A Transforming Workforce During WWII:
In the years preceding the Second World War, the United States, and the entire world, had experienced a crippling economic depression.There were large numbers of people out of work, and families struggling to make a better life.By the late 1930's the country just seemed to be getting back on its feet. Then, in 1941, America was drawn into the two-theater global war, and big changes were on their way.Immediately, droves of men from 17-40, prime working men, enlisted in the army and went overseas to fight.The military needed supplies; guns, ammo, uniforms, ships, planes, tanks, etc., and they turned to private industries, and the American people, to provide them with what was needed.Employers were in need of more workers, and so they hired non-traditional industrial workers such as women and African Americans.World War II thereby created an era of opportunity for American workers by creating a labor vacuum, increasing demand for produced goods, and encouraging women and African Americans to enter the workforce.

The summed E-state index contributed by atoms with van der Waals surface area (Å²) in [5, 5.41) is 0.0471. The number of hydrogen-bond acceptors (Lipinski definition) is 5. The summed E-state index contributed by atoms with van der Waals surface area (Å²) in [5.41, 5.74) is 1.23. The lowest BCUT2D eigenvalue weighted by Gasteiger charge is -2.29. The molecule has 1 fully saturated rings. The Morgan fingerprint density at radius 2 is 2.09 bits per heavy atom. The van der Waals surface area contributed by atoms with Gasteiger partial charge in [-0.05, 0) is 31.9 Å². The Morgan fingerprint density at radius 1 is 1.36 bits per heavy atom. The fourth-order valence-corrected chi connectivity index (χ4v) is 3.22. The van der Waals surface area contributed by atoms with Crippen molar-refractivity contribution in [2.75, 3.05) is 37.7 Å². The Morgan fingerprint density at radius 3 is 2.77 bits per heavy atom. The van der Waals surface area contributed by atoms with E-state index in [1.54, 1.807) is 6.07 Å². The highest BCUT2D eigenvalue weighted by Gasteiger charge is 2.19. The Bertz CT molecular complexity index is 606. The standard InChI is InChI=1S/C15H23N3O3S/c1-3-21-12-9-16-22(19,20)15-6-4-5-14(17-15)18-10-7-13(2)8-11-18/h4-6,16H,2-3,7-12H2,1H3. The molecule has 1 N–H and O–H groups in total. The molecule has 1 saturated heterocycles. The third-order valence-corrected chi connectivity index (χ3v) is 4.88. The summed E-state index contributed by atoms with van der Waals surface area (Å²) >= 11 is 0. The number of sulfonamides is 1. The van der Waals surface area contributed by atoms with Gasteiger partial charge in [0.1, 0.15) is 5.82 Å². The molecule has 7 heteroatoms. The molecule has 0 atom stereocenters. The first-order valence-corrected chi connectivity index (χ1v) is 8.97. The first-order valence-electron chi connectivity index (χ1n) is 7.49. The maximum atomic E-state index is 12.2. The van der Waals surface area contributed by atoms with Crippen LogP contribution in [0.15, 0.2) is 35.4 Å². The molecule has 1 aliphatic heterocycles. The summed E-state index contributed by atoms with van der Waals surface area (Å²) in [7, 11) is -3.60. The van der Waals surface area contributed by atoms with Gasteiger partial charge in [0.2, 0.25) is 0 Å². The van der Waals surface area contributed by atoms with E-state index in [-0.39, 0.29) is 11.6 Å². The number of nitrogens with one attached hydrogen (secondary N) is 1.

As American men left their homes and families to join the Army, they also left their jobs vacant.The nation, obviously, did not cease to function when the war began, and these jobs still had to be done.Just one year after the attack on Pearl Harbor, the size of the armed forces more than doubled to around 5 million troops .These men who enlisted to fight were essentially the cream of the American industrial workforce.With 5 million job seeking Americans out of work prior to the start of the war, these job openings were eagerly filled. Although many industries which normally produced consumer goods switched to producing military supplies, work still needed to be performed.
As our military entered WWII in two simultaneous theaters against very formidable enemies, they needed large quantities of suppl